Yes, I think many people think that it is something they can afford to put off worrying about until later, but it should be even more obvious to them than global warming is that there is no more time to waste – the water crisis is starting already, and it is affecting hundreds of thousand, if not millions, of people already. (and an uncountable number of animals) And not just in far away places like Bolivia….Detroit is fighting a water battle right now! You can’t get much closer to home than that for people from the u.s… And that’s not even taking into account the illnesses that happen in this country due to contaminated water. Hopefully people will take action in their own lives soon!

  5. cheriej May 2, 2007 at 6:45 am

    There’s a billboard in Philly that is mostly white, and then with black letters, it says, “Think about (or maybe it’s not ‘think’) global warming” and then a box to check, and then right underneath, “Cross fingers” as the alternative and a box to check. It’s very powerful.

  6. Deb May 2, 2007 at 6:11 pm

    That does sound cool. I always wonder though – is it powerful for the people not already inclined to think about the issue? I wonder if there is any information on people’s reactions to it!

  7. Neva May 3, 2007 at 10:22 am

    Thanks for this post. Veganism is a powerful way to limit our water consumption, because so much water goes into animal agriculture. But I’m terrified for the world. I don’t understand how people can just think this is something for their children to worry about. How can someone just not care?

  8. Deb May 3, 2007 at 5:21 pm

    Neva, in “Price of Fire” the author interviewed some of the rich people in the Santa Cruz area. There was some comment, along the lines of “the people of El Alto…some of them don’t bathe regularly. They say they can’t afford the water.” This is not true of one or two people of El Alto. There are 100,000 people without access to water in El Alto! And yes, they are desperately poor, and yes they can’t afford to bathe regularly, and yes they are dying from having no potable water to drink. Yet people in their own country, people living a handful of miles away, turn their noses up in disdain rather than look at the reality of the situation. You almost got the feeling that they didn’t even see these suffering people as human beings, they were that far removed.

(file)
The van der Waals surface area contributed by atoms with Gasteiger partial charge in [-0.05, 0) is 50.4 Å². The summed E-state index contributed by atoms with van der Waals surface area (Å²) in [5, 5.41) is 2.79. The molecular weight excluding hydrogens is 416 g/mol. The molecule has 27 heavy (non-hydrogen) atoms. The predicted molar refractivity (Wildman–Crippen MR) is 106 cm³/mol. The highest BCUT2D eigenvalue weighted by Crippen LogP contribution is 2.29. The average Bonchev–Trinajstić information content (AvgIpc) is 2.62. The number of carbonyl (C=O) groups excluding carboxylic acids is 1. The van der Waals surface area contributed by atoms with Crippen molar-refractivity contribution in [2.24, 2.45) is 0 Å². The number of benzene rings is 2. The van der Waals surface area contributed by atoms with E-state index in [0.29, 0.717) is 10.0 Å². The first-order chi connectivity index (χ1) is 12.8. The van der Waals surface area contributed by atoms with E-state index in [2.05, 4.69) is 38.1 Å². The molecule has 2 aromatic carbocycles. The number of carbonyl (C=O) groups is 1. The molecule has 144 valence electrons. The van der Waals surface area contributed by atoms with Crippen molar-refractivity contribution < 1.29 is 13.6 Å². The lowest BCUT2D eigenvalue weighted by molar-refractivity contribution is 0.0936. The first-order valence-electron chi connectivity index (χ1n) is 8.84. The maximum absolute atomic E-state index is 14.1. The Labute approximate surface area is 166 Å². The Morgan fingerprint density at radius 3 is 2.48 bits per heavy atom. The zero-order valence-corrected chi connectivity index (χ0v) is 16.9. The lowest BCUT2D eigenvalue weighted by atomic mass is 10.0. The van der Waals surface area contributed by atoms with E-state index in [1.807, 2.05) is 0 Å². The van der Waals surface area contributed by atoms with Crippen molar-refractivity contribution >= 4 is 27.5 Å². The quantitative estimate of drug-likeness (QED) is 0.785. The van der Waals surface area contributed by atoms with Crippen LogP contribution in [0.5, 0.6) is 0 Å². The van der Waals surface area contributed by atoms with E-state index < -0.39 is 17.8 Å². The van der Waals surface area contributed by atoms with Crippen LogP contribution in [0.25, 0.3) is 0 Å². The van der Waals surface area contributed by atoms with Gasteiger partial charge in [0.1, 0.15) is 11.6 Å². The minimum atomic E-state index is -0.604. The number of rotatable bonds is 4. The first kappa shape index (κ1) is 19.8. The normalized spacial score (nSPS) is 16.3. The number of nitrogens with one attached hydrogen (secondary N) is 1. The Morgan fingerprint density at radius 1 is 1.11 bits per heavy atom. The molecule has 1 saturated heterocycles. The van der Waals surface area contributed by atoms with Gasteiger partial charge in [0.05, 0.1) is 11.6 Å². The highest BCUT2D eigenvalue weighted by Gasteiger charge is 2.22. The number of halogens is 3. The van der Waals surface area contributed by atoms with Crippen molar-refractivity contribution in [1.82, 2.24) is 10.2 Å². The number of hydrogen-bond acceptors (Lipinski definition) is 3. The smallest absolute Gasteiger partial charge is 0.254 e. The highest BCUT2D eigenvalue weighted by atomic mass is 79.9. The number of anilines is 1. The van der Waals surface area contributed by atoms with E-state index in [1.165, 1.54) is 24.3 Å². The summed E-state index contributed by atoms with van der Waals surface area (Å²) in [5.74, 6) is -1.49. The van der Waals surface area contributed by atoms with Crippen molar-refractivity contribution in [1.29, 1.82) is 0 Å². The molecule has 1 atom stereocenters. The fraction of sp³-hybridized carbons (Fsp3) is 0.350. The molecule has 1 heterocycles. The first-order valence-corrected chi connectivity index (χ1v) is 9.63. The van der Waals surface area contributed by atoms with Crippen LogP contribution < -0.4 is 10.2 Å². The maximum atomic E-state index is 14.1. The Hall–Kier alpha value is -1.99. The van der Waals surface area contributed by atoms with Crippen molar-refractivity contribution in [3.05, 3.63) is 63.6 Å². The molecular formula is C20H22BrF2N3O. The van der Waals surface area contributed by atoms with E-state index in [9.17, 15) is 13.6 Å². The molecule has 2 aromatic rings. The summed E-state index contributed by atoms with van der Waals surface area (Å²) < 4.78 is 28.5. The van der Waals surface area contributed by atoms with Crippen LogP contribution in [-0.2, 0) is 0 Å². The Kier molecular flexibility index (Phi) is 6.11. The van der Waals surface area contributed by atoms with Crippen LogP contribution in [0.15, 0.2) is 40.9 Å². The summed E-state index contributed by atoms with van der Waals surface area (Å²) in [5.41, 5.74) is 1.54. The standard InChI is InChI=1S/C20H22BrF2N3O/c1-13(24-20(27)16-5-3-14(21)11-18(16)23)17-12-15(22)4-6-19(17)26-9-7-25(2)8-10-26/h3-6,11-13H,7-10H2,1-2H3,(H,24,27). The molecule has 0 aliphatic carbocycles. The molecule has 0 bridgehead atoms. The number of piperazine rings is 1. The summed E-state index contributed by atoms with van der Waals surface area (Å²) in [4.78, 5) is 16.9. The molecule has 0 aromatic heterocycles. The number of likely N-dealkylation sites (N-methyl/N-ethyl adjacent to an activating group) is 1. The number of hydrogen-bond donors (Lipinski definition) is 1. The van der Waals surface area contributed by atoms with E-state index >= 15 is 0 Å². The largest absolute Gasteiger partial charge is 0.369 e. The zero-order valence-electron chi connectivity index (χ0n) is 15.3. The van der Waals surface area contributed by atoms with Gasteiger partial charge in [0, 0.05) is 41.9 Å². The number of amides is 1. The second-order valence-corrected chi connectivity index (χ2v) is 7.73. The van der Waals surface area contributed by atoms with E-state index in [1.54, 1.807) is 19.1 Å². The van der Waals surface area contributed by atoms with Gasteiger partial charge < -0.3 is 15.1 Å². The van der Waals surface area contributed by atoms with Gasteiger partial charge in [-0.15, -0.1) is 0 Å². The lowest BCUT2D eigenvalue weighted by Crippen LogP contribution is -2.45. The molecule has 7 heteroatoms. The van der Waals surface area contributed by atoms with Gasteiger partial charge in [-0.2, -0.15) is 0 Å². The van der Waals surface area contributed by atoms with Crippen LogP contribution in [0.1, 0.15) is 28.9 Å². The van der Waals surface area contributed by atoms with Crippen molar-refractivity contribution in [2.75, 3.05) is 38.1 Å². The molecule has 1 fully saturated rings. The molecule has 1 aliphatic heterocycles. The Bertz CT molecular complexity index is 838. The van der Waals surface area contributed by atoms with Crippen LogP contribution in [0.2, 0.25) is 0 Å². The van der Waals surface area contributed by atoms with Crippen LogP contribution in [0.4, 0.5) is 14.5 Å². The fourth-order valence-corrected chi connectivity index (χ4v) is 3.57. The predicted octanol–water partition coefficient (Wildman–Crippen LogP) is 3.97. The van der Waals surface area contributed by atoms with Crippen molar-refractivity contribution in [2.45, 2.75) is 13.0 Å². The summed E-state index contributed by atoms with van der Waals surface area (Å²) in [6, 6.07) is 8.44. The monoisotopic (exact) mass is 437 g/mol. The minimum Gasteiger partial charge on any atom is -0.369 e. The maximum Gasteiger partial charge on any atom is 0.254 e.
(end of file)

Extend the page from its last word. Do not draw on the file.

I’m terrified for the world as well. As long as people can ignore what is literally in front of them, it seems that they will.

    I was at talk recently by Charlie Hardy, author of “Cowboy in Caracas”, about the Venezuelan Revolution. He has been living among the poor, in the barrios, of Venezuela for 22 years, approximately. There was a young woman from Venezuela there. She had never been into the barrios, and for some reason I find it amazing that this Venezuelan was in Baltimore hearing from an American from Wyoming about the realities of the people living in the barrios of her country.

    Yet as we were leaving, I was informed that I shouldn’t “cross MLK Drive”. I can’t put it into words very well yet, but I think that these perceived dangers give us the easy excuses for not seeing for ourselves what our neighbors might be suffering from.

    There are a lot of excuses like this built into our society. I grew up believing that as long as you worked hard, you’d be “okay.” It isn’t that easy, but when you’re brainwashed into believing that, it becomes natural to blame the victims themselves for the poverty and ill-health they suffer from. and that allows us to ignore the fact that access to potable water and food and shelter should be a basic human right, not a privilege.

  9. cherie May 4, 2007 at 6:48 am

    That is a good question. Unfortunately (or fortunately, as it were), most of my friends are vegan or at least vegan-friendly and environmentally-concerned. I’ll ask one of Rich’s friends what he thinks of the billboard. haha :)